Letters to the editor
With regard to an Aug. 6 item in "The Circuit" about Alphonso Jackson,
Department of Housing and Urban Development deputy secretary, prohibiting
supervisors at his agency from working a compressed schedule, I say: Congratulations,
Mr. Secretary, you just instituted a 20 percent drop in productivity.
What used to take four days now takes five, not counting the loss of
morale in doing away with one of the most highly valued and least costly
benefits to federal employees.
In times when Federal Computer Week and similar publications are sounding
the alarm over the impending mass exodus of federal employees due to dissatisfaction
and eligibility for retirement and the difficulty in recruiting people for
careers in government, some micro.managing, control freak, Type A personality
idiot gets rid of one of the better inducements for a federal job.
The compressed schedule is not just a win-win situation, but a win-win-win
situation. Not only do federal managers get the work done sooner, the employees
get more time off than they get from annual leave, and it does not cost
the taxpayers a dime.
I work a compressed schedule, and I think it is my best benefit. I had
the opportunity to take a short course recently, and many of my fellow students
were from private industry. We discussed the benefits of our jobs, and
when I told them about compressed schedules, they were envious. Envious
of federal jobshow often have you heard that lately?
So, Mr. Secretary, stop this tale told by an idiot, full of sound and
fury, signifying nothing, and admit that you just want your managers there
at your beck and call. You are fooling nobody. You do a great disservice
to a group of dedicated, professional people who I'm sure will workschedule
or no schedulewhatever time is necessary to get done what needs to be
One more question: Do under.secretaries have annual reviews, and if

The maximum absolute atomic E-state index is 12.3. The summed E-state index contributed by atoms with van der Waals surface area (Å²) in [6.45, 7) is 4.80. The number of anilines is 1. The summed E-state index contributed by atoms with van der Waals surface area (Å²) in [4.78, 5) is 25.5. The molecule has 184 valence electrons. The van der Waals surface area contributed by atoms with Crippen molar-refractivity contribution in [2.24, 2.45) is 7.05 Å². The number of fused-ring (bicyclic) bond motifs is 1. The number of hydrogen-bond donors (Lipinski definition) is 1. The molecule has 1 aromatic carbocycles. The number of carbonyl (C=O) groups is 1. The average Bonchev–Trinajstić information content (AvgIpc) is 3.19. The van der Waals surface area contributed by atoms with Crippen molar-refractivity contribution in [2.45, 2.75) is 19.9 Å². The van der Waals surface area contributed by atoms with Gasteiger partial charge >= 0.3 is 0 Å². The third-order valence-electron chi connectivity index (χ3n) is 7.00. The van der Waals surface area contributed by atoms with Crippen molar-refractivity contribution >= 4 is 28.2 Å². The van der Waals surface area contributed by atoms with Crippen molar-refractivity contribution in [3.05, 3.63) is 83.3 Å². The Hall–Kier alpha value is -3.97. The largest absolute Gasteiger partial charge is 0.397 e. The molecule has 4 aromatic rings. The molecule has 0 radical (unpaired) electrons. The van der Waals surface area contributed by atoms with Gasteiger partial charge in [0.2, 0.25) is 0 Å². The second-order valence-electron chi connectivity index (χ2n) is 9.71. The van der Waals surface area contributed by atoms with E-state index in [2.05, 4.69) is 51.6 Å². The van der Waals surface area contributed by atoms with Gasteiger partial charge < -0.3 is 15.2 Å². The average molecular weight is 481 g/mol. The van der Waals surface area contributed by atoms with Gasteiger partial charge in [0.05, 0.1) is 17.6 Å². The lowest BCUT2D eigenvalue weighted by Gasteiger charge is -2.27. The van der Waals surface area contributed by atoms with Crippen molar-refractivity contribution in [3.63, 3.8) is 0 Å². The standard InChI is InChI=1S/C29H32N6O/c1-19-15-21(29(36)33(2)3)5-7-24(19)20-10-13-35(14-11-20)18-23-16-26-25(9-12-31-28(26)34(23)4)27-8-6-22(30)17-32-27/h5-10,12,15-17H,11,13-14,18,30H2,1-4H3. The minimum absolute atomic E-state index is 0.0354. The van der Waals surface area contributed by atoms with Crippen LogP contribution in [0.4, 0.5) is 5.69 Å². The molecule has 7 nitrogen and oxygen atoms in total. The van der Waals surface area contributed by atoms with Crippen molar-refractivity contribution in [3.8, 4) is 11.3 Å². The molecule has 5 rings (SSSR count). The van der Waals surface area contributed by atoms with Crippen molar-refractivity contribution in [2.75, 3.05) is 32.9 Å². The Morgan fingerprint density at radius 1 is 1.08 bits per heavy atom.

so, how do you explain this quantifiable loss of productivity to your boss?
Army Research Laboratory
Trust in Contractors
I feel compelled to respond to the letter by "Name Withheld" implying
that contractors are not as trustworthy as career civil servants and, as
such, should be limited in their performance of many of the functions the
federal government cannot perform within the current civil servant force
structure. It is clear the writer has little or no empirical evidence to
support his or her assertions or concerns ["Contracting out is risky," FCW,
For example, contractors are subject to the same security background
investigations that civil servants go through. In some areas, such as national
security, we actually have to go through more stringent security checks
than some of our government colleagues. In addition, we are scrutinized
on a regular basis, and our facilities and processes must comply with numerous
policies and instructions.
Only someone who lacks a true appreciation of the contributions made
by contractors could make or even suggest some of the implications made
by the letter-writer. Many of us are former or retired civil servants or
military personnel. Some of us, including myself, serve the government
in dual capacitiescontractor and military reservist.
The writer, attempting to resolve his or her own insecurities, instead
merely discards us as second-class citizens ready to lop off a civil servant
at the first opportunity. I would remind the writer that career civil servants
have committed many of our worst cases of espionage (a la John Walker, Aldrich
Ames, Robert Hanssen).
The writer's pompous comments are demeaning and clearly represent the
kind of mindset that encourages an "us vs. them" mentality in government
outsourcing. We are Americans, trying to provide a service, and we deserve
a little better respect than that demonstrated by the writer's misguided
and uninformed comments.
Identifying a Solution
Regarding facial recognition and a national ID card ["Facing the need
for biometrics," FCW, Oct. 1]: We could use this technology and other biometrics,
such as fingerprints and iris scans, to improve visas and passports and
If this information, along with the information we currently print on
existing documents, were simply digitally signed and encoded on a national
ID card, most fraud would be halted, and known travelers could get through
immigration lines much quicker.
JB Fields & Associates